NEWS | March 25, 2022

Soldiers at Walter Reed SRU Take on the Snowy Slopes

By Jyremy Reid Army

Winter’s end is fast approaching. However, during its peak, Soldiers at the Walter Reed Soldier Recovery Unit (SRU) in Bethesda, Maryland took the opportunity to shred some snowy slopes.

Although the snowboarding and skiing season started moderately warm, nature finally delivered a couple of snow days so the Soldiers could experience a different kind of adventure. The SRU kicked off 2022 with its first skiing and snowboarding outing of the season at a resort in Mercersburg, Pennsylvania.

Activities like adaptive snow sports are meaningful for the Soldiers because they can’t easily access these sports due to several circumstances like cost and location. As the weather permits, Soldiers travel to the lodge every Thursday where they gear up and receive individual lessons for skiing, snowboarding and seated skiing. Program directors, specialists and staff work hard to create a safe and enjoyable environment for all ability levels.

“I was pleasantly surprised by how many of [the Soldiers] plan to return because, statistically, more than half the people that try skiing or snowboarding don’t return a second time,” said Brett Thomas, adaptive reconditioning support specialist at the SRU.

The Soldiers have access to adaptable equipment at the resort and receive lessons based on the level of the Soldiers’ needs and disabilities. The equipment may look different, but they offer injured individuals a new chance at adventure every year. People who may otherwise be left behind when friends and family take on the slopes can also enjoy the fun by using special rail-like devices, ski-bottom crutches and tethers.

Instructors are trained in adaptive equipment and skills-based techniques, as well as specific disabilities and how to effectively support each Soldier. Thanks to these trained instructors as well as the availability of suitable apparatus, all Soldiers of all abilities can participate.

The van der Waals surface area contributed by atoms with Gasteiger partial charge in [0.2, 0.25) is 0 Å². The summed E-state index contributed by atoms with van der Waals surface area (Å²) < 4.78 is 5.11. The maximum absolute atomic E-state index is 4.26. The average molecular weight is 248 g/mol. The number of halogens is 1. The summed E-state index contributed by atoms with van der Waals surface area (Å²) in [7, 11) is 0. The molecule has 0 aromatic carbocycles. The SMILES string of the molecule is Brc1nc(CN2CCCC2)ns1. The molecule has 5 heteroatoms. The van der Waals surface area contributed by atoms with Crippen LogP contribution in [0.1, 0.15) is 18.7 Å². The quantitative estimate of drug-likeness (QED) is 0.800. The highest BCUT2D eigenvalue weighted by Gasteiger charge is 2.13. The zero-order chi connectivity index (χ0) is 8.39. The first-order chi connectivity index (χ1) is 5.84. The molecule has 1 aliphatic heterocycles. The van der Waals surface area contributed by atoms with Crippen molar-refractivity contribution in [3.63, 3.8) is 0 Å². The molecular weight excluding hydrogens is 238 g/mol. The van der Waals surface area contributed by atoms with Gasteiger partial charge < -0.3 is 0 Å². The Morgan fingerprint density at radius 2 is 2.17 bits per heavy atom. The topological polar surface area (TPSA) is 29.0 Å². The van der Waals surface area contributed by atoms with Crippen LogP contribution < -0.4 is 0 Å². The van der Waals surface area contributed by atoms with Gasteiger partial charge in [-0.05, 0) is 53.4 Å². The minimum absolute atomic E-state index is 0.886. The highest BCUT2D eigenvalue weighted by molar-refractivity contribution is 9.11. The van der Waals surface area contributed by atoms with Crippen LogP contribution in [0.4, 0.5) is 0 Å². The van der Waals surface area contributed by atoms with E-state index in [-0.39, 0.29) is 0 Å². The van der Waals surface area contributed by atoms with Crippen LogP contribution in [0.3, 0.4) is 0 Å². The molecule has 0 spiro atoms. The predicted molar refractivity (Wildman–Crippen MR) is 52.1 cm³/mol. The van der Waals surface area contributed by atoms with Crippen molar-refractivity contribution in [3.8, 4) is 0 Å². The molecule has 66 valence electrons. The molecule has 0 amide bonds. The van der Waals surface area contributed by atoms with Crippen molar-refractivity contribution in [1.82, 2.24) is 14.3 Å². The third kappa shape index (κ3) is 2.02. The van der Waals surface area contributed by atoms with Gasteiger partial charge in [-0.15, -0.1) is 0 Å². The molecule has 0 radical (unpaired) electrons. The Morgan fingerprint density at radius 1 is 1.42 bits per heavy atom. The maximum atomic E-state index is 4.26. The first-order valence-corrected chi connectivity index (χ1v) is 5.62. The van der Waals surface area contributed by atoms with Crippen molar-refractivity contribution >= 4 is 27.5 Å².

These arctic activities have become very popular among many of the participants. Thomas said she sees the Soldiers enjoying themselves and has heard them describe this as their favorite experience so far since being in the unit.

“It was one of the best activities I’ve attended during my time at Walter Reed,” said Sgt. Roman Vstryetyentsev. “I typically ski, but I had lots of fun finally learning a little bit about how to snowboard. The instructors were very professional and friendly.”

Over time, the Soldiers build tenacity and self-satisfaction that usually carries over into other areas of their lives. All of these components are extremely helpful in the recovery process.

“This was my first time snowboarding and I really enjoyed it,” said Spc. Emery Zepeda. “My instructor was very friendly, nice, easy going and precise with instructing me. It definitely was a great experience for my first time!”

Once any limitation is overcome, it’s only a matter of time before the desire to improve in other techniques makes an entrance. Additionally, the coaches are cultivating a culture of trust and strong bonds with the Soldiers because of these factors.

Staff Sgt. John Sokolowski III loved that his coach showed him complete trust as his riding partner. He said the training is “challenging” and the objectives have helped improve his skill level. “Best of all, he leaves all of those choices up to me,” he added. “I feel safe and empowered in that format.”

The skiing and snowboarding program will run as long as weather conditions allow. When summer hits, the SRU plans to continue with new activities for its cycling and water skiing programs.

The Army Warrior Care and Transition Program is now the Army Recovery Care Program. Although the name has changed, the mission remains the same: to provide quality complex case management to the Army's wounded, ill and injured Soldiers. Visit our website at https://www.arcp.army.mil